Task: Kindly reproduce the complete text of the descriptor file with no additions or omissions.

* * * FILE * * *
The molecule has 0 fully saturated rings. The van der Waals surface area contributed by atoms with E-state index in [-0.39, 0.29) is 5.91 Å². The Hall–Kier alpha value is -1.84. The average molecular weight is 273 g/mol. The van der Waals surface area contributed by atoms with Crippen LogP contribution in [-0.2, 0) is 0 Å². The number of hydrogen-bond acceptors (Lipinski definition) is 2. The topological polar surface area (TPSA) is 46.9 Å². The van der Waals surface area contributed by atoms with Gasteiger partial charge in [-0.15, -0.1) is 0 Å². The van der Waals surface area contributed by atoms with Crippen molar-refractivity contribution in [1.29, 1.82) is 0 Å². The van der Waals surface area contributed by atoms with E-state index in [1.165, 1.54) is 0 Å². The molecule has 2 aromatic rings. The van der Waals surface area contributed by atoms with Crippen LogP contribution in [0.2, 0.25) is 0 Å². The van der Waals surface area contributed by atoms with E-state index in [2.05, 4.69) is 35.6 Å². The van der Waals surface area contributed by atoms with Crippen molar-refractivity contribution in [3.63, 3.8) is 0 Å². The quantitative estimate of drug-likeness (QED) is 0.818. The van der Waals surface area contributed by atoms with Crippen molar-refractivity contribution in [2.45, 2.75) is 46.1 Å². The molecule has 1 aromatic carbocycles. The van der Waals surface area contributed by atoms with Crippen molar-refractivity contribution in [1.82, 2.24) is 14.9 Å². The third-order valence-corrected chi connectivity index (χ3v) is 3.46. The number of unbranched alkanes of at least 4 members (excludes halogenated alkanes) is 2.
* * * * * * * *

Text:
The molecule has 0 fully saturated rings. The van der Waals surface area contributed by atoms with E-state index in [-0.39, 0.29) is 5.91 Å². The Hall–Kier alpha value is -1.84. The average molecular weight is 273 g/mol. The van der Waals surface area contributed by atoms with Crippen LogP contribution in [-0.2, 0) is 0 Å². The number of hydrogen-bond acceptors (Lipinski definition) is 2. The topological polar surface area (TPSA) is 46.9 Å². The van der Waals surface area contributed by atoms with Gasteiger partial charge in [-0.15, -0.1) is 0 Å². The van der Waals surface area contributed by atoms with Crippen molar-refractivity contribution in [1.29, 1.82) is 0 Å². The van der Waals surface area contributed by atoms with E-state index in [1.165, 1.54) is 0 Å². The molecule has 2 aromatic rings. The van der Waals surface area contributed by atoms with Crippen LogP contribution in [0.2, 0.25) is 0 Å². The van der Waals surface area contributed by atoms with E-state index in [2.05, 4.69) is 35.6 Å². The van der Waals surface area contributed by atoms with Crippen molar-refractivity contribution in [3.63, 3.8) is 0 Å². The quantitative estimate of drug-likeness (QED) is 0.818. The van der Waals surface area contributed by atoms with Crippen molar-refractivity contribution in [2.45, 2.75) is 46.1 Å². The molecule has 1 aromatic carbocycles. The van der Waals surface area contributed by atoms with Crippen molar-refractivity contribution in [1.82, 2.24) is 14.9 Å². The third-order valence-corrected chi connectivity index (χ3v) is 3.46. The number of unbranched alkanes of at least 4 members (excludes halogenated alkanes) is 2.